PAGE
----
The much awaited arrival of the controversial former Directorate of Intelligence and Security (DIS) Chief, Colonel Isaac Kgosi finally occurred in the early morning of Tuesday this week, albeit without controversy as initially anticipated.
Kgosi appeared before the Broadhurst Regional Magistrate court for the first time in six months after being away in Malaysia where he was said to be seeking medical attention. Appearing before Magistrate Masilo Mathaka was Director of Public Prosecution Thato Dibeela, together with defense attorneys, Unoda Mack and Thabiso Tafila. The DPP moved an application to beseech the court to order the accused person’s passport to be seized thereby returning it to the Botswana Police Service (BPS).
Furthermore Dibeela moved an application that the court make an order to have Kgosi conduct a medical check-up by a government doctor through a report and an escort to the nearest government facility. Despite the heavy escort that was expected, prior to allegations that the accused was a terrorist, Kgosi was seen leaving in a government car with Detective Senior Superintendent Sergeant Marapo of Serious Crimes.
The report that came back from the government facility indicated that the accused has a permanent injury on his back. However Dibeela argued that the orthopedic surgeon formed an opinion on the basis of scan result reports which he might have had sight of not the tests conducted by Marina Hospital.
When arguing on whether or not Kgosi should be incarcerated Dibeela indicated that, “the doctor made a recommendation of the accused person. The doctor needed to have more time to examine the accused person, however he recommends what should happen and facilities and immunities that should be provided to the accused person, we can provide those whilst he is in prison and all these were recommended by a medical doctor.”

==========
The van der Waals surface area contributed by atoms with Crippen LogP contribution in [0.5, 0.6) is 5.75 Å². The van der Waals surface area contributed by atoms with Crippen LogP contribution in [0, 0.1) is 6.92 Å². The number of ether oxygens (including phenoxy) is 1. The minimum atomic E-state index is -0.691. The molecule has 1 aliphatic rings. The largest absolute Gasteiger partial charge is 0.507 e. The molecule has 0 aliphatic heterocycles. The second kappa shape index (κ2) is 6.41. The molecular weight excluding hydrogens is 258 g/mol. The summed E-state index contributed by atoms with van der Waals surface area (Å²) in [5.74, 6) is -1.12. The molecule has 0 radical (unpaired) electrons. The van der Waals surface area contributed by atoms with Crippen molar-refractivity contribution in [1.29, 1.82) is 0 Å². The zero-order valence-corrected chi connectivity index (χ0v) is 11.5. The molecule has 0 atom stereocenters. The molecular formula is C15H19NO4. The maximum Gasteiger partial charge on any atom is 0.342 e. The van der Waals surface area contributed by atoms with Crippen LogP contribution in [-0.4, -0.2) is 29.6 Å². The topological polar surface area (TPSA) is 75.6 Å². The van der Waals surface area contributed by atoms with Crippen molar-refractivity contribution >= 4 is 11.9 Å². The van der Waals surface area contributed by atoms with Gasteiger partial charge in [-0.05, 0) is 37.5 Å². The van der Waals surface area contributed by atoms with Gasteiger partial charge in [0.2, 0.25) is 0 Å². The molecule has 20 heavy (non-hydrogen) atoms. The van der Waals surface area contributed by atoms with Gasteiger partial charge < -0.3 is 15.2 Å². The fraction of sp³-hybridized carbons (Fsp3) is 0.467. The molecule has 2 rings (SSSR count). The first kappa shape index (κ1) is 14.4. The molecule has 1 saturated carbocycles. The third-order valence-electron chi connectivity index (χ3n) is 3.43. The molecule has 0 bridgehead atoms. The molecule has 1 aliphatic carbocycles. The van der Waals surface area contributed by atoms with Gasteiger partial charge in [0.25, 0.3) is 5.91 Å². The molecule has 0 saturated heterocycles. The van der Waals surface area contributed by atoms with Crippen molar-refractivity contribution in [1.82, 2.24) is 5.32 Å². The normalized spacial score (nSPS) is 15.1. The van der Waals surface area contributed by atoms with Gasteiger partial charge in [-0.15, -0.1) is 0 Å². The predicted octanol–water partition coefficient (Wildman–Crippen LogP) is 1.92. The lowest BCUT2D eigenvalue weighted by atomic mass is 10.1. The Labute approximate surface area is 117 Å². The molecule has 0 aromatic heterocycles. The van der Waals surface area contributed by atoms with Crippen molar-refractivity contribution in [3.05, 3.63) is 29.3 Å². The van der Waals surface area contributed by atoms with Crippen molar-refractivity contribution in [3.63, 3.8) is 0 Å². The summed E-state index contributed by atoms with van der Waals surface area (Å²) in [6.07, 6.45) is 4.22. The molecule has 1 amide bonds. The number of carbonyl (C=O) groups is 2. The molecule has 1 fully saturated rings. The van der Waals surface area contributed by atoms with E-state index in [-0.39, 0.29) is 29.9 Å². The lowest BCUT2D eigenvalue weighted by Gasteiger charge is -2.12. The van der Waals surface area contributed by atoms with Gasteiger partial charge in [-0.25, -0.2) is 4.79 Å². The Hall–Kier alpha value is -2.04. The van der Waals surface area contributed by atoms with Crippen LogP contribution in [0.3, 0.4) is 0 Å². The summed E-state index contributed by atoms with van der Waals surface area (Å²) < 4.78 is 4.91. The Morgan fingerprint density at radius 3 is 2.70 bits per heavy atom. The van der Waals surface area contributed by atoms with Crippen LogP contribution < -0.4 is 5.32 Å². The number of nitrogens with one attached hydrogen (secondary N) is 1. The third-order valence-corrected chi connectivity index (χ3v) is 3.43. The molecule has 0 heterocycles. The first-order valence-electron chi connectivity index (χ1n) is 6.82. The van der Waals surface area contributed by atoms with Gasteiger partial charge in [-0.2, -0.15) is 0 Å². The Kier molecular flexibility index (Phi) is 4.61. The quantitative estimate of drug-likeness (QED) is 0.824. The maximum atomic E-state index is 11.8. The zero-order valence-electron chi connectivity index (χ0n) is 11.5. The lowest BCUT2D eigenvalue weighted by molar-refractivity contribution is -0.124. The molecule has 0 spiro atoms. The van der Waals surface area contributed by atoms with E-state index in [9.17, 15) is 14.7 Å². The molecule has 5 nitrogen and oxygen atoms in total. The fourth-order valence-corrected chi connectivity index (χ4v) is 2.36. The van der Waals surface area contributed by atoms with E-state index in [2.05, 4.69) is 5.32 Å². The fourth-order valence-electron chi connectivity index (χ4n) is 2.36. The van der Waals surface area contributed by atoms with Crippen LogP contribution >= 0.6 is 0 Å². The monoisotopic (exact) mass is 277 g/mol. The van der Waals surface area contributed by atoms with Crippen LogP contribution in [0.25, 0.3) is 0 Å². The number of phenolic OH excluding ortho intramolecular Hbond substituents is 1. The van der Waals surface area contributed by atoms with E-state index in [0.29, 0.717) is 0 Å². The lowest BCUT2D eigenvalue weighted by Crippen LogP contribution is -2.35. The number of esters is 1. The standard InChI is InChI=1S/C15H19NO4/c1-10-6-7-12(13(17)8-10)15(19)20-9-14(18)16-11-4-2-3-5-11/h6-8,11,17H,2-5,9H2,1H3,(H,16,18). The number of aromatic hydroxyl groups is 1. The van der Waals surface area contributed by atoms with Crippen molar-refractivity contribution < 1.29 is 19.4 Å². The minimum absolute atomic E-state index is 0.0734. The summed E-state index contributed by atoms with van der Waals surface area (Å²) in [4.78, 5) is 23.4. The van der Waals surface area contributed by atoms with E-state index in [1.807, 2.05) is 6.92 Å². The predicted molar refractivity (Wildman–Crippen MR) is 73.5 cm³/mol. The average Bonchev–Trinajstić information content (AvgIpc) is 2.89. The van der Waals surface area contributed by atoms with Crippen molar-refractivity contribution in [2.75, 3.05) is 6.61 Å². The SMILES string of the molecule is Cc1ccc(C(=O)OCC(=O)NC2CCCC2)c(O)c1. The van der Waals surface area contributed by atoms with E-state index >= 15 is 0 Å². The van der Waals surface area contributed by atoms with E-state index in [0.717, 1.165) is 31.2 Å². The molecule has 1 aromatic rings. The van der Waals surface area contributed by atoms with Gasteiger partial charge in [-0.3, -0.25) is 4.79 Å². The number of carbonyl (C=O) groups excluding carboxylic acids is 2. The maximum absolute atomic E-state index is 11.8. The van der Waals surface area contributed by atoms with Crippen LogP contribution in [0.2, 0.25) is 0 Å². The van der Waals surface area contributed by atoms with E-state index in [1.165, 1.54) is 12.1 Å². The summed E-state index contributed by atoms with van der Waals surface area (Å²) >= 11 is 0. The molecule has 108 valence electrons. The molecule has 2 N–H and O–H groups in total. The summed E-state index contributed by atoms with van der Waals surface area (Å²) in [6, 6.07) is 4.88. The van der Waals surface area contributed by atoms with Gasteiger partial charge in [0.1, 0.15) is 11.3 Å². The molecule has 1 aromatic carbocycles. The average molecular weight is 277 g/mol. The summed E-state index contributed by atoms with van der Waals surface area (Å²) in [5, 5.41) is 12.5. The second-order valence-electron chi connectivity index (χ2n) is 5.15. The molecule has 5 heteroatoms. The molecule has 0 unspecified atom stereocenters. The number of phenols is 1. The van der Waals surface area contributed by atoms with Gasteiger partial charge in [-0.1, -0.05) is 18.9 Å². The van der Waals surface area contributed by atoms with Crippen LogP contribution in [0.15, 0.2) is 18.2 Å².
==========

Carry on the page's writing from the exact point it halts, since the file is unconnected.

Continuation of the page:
Tafila objected and argued that, ‘State had always had doubts the first time they were given a report from Malaysia which explained Kgosi’s condition, now an independent government doctor here in Botswana has proved it, my client is not well. There are certain conditions that were made by his doctor in Malaysia for him to travel here.” When stressing his argument, Tafila pointed out to the court that Kgosi had promised to be before the Magistrate on the 3rd and indeed he availed himself, disputing that the State cannot act surprised by Kgosi’s arrival.
“He is back now, what more do we want from him? He is a sick person, now it’s like we are being vengeful. Why are we in such a hurry to keep him in prison before he is convicted?” he said. In delivering his ruling, Magistrate Masilo ruled that Kgosi’s warrant of arrest be suspended, “Kgosi has bridged his conditions of bail and that is undeniable but there has been consistency that he is not well and was today confirmed by a government medical doctor. His incarceration will not be the most considerable thing to do. He presented himself in court today. Besides his charges are not that serious,” he said.
Kgosi’s bail conditions include surrendering his passport. Exclusive information reaching this publication is that the former DIS Spy Chief once again beat the DIS, Directorate of Public Prosecutions (DPP), Botswana Police Services (BPS), Criminal Investigations Department (CID), and Interpol at their own game. None of the aforementioned departments where aware of when Kgosi would arrive in Botswana. Kgosi’s warrant of arrest was said to have been standing and all were said to have been on red alert to have him arrested as soon as he entered the country.
Despite the common knowledge that was availed to the court through his attorneys; Mack and Tafila, the prosecution denied any knowledge of Kgosi’s arrival. A close source to this publication revealed that Kgosi evaded all tight security boarder checks via South Africa into Botswana from Malaysia without any one from the Interpol, DIS, DPP, BPS, CID dumbfounded the country.